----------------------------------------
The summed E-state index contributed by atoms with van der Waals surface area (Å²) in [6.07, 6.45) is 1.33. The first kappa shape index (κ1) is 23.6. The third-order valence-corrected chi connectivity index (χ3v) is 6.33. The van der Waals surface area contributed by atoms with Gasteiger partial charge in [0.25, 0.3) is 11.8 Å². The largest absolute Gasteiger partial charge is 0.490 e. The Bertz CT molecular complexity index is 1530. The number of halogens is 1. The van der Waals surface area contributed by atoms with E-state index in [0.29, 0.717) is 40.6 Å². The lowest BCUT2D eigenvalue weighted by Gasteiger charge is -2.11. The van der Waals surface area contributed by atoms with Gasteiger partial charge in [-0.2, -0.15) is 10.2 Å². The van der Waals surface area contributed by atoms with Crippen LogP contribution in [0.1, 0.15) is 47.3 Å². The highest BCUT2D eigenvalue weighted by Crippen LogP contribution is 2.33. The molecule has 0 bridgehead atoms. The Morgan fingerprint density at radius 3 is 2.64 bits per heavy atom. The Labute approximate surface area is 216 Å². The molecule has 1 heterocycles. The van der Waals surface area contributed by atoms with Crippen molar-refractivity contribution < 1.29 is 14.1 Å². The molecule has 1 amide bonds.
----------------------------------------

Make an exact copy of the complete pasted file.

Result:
The summed E-state index contributed by atoms with van der Waals surface area (Å²) in [6.07, 6.45) is 1.33. The first kappa shape index (κ1) is 23.6. The third-order valence-corrected chi connectivity index (χ3v) is 6.33. The van der Waals surface area contributed by atoms with Gasteiger partial charge in [0.25, 0.3) is 11.8 Å². The largest absolute Gasteiger partial charge is 0.490 e. The Bertz CT molecular complexity index is 1530. The number of halogens is 1. The van der Waals surface area contributed by atoms with E-state index in [0.29, 0.717) is 40.6 Å². The lowest BCUT2D eigenvalue weighted by Gasteiger charge is -2.11. The van der Waals surface area contributed by atoms with Gasteiger partial charge in [-0.2, -0.15) is 10.2 Å². The van der Waals surface area contributed by atoms with Crippen LogP contribution in [0.1, 0.15) is 47.3 Å². The highest BCUT2D eigenvalue weighted by Crippen LogP contribution is 2.33. The molecule has 0 bridgehead atoms. The Morgan fingerprint density at radius 3 is 2.64 bits per heavy atom. The Labute approximate surface area is 216 Å². The molecule has 1 heterocycles. The van der Waals surface area contributed by atoms with Crippen molar-refractivity contribution < 1.29 is 14.1 Å². The molecule has 1 amide bonds.